Another nice little trick is the exciter. This gives you just a tad more extra boost on the EQ. It's configurable across the whole sound range and has a full 0-100% control as well. It's really nice to either make a slow sweep across all the frequencies or simply to add a lot of umph behind the beats. Not being a qualified sound or installation engineer, or even a skilled mixer, I did manage to make the limiter kick in quite a bit, the effect of which is reminiscent of a wedding DJ when he's using the mic - the beats would fade a little and leave my scratches loud, thus protecting my speakers.

rumbleLast but not least in the rather highly spec'd feature set is the rumble filter. It's always annoying to have to cut the bass right out to eliminate deck feedback from cutting. The HPF filter means you can keep the bass EQ turned up and still lose the feedback. In my tests, I found it to be pretty effective as well.

It's also worth mentioning the level indicators. On most mixers, these reside rather naturally between the line faders, reflecting the level with the fader position. For some reason, they've been moved up towards the middle, slap bang between the sampler and line switches. And bucking the trend again, the master and line indicators have been split into 2, meaning you don't have to switch to see what's going on.

Mopping up a few other bits and bats - there's the obligatory mic section and betraying it's club heritage, the mic input is sat right on the top. But this section, like most others in the market is the 3rd channel as well. No surprises here with a level control and dual high and low EQ as well.

headphonesAnd of course, no mixer is complete without the monitor section. In this case however , it's split into 2 parts. The channel pan fader is sat on top of the mixer on the right hand side but the controls are on the front - which leads to a minor gripe. The master/cue switch is located under the headphone input. So it's not that easy to get to - more of a fumble in the dark. But the really cool feature - and one of those simple but brilliant things is that there's a light in the back of the headphone socket. Wickedly simple but utterly cool. Just a shame the socket hides the switch.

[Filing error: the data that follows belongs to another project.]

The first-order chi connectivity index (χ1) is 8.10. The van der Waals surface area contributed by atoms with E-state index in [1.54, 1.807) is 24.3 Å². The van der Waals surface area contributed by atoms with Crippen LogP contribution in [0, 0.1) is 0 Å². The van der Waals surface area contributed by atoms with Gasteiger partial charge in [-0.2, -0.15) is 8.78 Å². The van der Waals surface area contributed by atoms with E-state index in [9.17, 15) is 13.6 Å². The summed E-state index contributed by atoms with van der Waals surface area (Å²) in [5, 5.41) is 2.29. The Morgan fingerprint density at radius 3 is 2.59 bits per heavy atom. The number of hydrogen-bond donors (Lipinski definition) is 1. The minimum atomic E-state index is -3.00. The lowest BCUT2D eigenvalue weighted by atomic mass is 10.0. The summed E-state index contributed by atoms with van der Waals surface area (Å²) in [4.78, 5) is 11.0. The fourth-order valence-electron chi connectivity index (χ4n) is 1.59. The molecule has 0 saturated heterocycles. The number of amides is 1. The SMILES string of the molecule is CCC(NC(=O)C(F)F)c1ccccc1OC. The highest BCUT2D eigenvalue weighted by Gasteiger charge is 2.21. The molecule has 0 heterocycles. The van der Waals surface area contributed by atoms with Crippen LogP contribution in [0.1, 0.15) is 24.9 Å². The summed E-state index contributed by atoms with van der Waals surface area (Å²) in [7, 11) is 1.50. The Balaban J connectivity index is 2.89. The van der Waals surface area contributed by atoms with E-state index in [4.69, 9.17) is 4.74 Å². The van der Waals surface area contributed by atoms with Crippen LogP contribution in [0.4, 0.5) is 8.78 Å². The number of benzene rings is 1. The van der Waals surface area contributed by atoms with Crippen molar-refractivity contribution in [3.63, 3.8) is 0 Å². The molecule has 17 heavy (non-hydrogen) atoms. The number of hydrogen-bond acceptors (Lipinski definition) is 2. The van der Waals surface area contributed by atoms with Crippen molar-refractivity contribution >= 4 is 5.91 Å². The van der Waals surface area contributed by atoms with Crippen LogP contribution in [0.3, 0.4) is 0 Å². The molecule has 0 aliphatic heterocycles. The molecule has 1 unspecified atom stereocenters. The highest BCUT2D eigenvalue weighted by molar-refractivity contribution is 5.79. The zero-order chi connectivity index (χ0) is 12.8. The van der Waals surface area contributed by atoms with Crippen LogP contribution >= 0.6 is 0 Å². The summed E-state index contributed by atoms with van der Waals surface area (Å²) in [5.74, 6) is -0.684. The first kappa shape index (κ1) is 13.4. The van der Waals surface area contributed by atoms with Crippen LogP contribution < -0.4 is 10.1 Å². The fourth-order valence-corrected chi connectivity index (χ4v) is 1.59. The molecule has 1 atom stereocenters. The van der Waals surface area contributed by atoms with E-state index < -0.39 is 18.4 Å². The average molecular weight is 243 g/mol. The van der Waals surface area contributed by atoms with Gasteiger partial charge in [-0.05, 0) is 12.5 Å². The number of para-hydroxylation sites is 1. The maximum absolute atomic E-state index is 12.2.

The Effects Loop

urei 1601s effects lopSome scratch mixers have had effects loops for ages, but it's becoming an increasing need for the pro tablist, and the 1601s doesn't skim in this area either. DISCLAIMER - I can only talk about this feature as I don't have an effects box to play with.

Most fx enabled scratch mixers have the basic controls you need to using an external box but the Urei - thanks to it's digital format and DSP - has everything you need and easily configurable as well. No lifting the faceplate to flip a pre/post switch - it's all on top. So you have the option to send each or all channels pre or post fader, and with a level control as well. And the routing back into the mixer is equally flexible as well - you can pick between channels or master control. And in line with the rest of the mixer, there's a limiter on the fx receive as well.

loop switchTo complete this very fine fx loop implementation, there is also a switch to turn the whole thing on or off, or to paddle it on momentarily. And one not very obvious feature is the dual use of the fx loop - it doubles as a 4th channel. To do this you need to switch the 1601s on with the fx switch in the temporary on position and behold - sessioning although I haven't tried it myself. A slightly odd configuration but having dual uses for features is no bad thing.

The Sampler

urei 1601s samplerNow this is what I'm talking about a real wow feature for a change instead of the regulation format for a scratch mixer. Now that the design of scratch mixers is standardised, finding one that makes you really want to play is getting harder. This sampler however draws you the Urei, though it has to be said it's worth reading the manual to get to grips with it's finer points.

Having a DSP at the heart of the Urei means they can do all sorts of digital trickery and an ideal use is a sampler. Now 1 sample bank would have been enough for most people but no - Urei decided to do 2. And they do it with a huge amount of style and class. The key to the success of this feature is the BPM lock - the beat is analysed and locked (or you can tap it out as well). This has the effect of snapping the start and finish point perfectly.